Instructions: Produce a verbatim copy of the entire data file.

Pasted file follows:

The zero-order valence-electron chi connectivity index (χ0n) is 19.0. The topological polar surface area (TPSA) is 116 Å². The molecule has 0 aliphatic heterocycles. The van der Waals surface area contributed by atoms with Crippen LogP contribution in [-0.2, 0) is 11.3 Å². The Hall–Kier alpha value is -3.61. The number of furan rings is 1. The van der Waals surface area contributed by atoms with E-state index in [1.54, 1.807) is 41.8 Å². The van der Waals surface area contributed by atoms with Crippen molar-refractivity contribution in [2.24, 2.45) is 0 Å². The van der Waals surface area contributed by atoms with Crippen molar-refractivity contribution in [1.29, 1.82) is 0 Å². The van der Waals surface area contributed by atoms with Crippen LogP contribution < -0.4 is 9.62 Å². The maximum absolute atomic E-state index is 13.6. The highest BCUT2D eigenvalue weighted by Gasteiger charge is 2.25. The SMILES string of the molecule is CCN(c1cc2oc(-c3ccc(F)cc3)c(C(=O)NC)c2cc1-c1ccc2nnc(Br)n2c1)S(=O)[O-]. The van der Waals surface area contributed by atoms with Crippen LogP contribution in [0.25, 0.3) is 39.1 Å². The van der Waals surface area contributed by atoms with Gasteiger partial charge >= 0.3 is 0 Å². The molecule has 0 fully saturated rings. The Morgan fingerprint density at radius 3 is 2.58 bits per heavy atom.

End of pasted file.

The zero-order valence-electron chi connectivity index (χ0n) is 19.0. The topological polar surface area (TPSA) is 116 Å². The molecule has 0 aliphatic heterocycles. The van der Waals surface area contributed by atoms with Crippen LogP contribution in [-0.2, 0) is 11.3 Å². The Hall–Kier alpha value is -3.61. The number of furan rings is 1. The van der Waals surface area contributed by atoms with E-state index in [1.54, 1.807) is 41.8 Å². The van der Waals surface area contributed by atoms with Crippen molar-refractivity contribution in [2.24, 2.45) is 0 Å². The van der Waals surface area contributed by atoms with Crippen molar-refractivity contribution in [1.29, 1.82) is 0 Å². The van der Waals surface area contributed by atoms with Crippen LogP contribution < -0.4 is 9.62 Å². The maximum absolute atomic E-state index is 13.6. The highest BCUT2D eigenvalue weighted by Gasteiger charge is 2.25. The SMILES string of the molecule is CCN(c1cc2oc(-c3ccc(F)cc3)c(C(=O)NC)c2cc1-c1ccc2nnc(Br)n2c1)S(=O)[O-]. The van der Waals surface area contributed by atoms with Crippen LogP contribution in [0.25, 0.3) is 39.1 Å². The van der Waals surface area contributed by atoms with Gasteiger partial charge >= 0.3 is 0 Å². The molecule has 0 fully saturated rings. The Morgan fingerprint density at radius 3 is 2.58 bits per heavy atom.